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Landmark case tipped to drive more scrutiny of trusts

A significant test case for self-managed super funds is likely to see the regulators monitor the use of certain trust structures, according to some tax experts. 

The ATO confirmed this week that it would not be seeking special leave to appeal the Federal Court full bench decision in Aussiegolfa Pty Ltd (Trustee) v Commissioner of Taxation [2018] FCAFC 122. 

The Aussiegolfa case involved an SMSF that invested in a managed investment scheme run by fractional investing business DomaCom. In return for the investment, the fund received units in a sub trust. The funds in the sub trust were used to buy an apartment that was leased to the daughter of the SMSF members.

A full bench of the Federal Court of Australia concluded that this was not a breach of the sole purpose test, rejecting an earlier judgement by the Federal Court. The sole purpose prescribes that superannuation is used solely for retirement income benefits, as opposed to current-day benefits. 


Speaking on the Aussiegolfa case, SuperConcepts general manager of technical services and education Peter Burgess said he suspects the ATO will be watching out for SMSFs that are entering into lease arrangements with related parties on commercial terms, and using complex trust structures to do so.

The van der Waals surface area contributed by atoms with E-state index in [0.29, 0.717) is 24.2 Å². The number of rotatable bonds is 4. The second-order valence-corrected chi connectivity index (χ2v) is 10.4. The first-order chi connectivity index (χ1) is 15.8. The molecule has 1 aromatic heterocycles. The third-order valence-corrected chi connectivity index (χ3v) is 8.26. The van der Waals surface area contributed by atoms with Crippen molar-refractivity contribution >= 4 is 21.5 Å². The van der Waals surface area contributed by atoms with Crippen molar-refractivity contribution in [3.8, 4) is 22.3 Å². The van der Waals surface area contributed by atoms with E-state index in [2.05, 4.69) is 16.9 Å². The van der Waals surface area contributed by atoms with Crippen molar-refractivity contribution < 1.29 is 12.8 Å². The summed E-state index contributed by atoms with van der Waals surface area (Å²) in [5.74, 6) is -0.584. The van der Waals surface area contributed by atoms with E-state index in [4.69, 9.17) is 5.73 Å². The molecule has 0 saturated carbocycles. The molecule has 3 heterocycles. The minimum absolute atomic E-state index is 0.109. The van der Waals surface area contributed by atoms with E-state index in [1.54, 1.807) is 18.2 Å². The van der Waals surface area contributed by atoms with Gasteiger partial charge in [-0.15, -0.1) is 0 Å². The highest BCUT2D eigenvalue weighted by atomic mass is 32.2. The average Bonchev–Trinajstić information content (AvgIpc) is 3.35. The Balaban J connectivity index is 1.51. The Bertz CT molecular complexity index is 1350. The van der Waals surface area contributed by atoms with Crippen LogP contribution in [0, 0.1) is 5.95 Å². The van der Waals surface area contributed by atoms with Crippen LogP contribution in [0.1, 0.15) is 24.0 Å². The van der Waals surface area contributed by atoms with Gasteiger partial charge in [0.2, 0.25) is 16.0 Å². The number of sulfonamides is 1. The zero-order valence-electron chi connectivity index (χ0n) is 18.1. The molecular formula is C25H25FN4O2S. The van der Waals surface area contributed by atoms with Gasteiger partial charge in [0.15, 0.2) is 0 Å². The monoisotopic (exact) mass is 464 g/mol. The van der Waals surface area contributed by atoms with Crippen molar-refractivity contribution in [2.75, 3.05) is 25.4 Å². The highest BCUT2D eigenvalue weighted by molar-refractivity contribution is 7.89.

“If the trust is a widely held trust than that’s fine because there are specific carve outs in the in-house asset rules which apply to these types of trusts,” he explained.

“[However], it may also be possible to put in place smaller trust structures which, at least on the face of it, wouldn’t breach the in-house asset rules if a residential property owned by the trust was leased to a related party of the SMSF.

“For example, if the SMSF invests in the unit trust with one or more unrelated entities and the SMSF doesn’t control the trust, then a residential property leased to a related party of the SMSF on commercial terms wouldn’t, on the face of it, breach the in-house asset rules because the trust is not a related trust."

Landmark case tipped to drive more scrutiny of trusts
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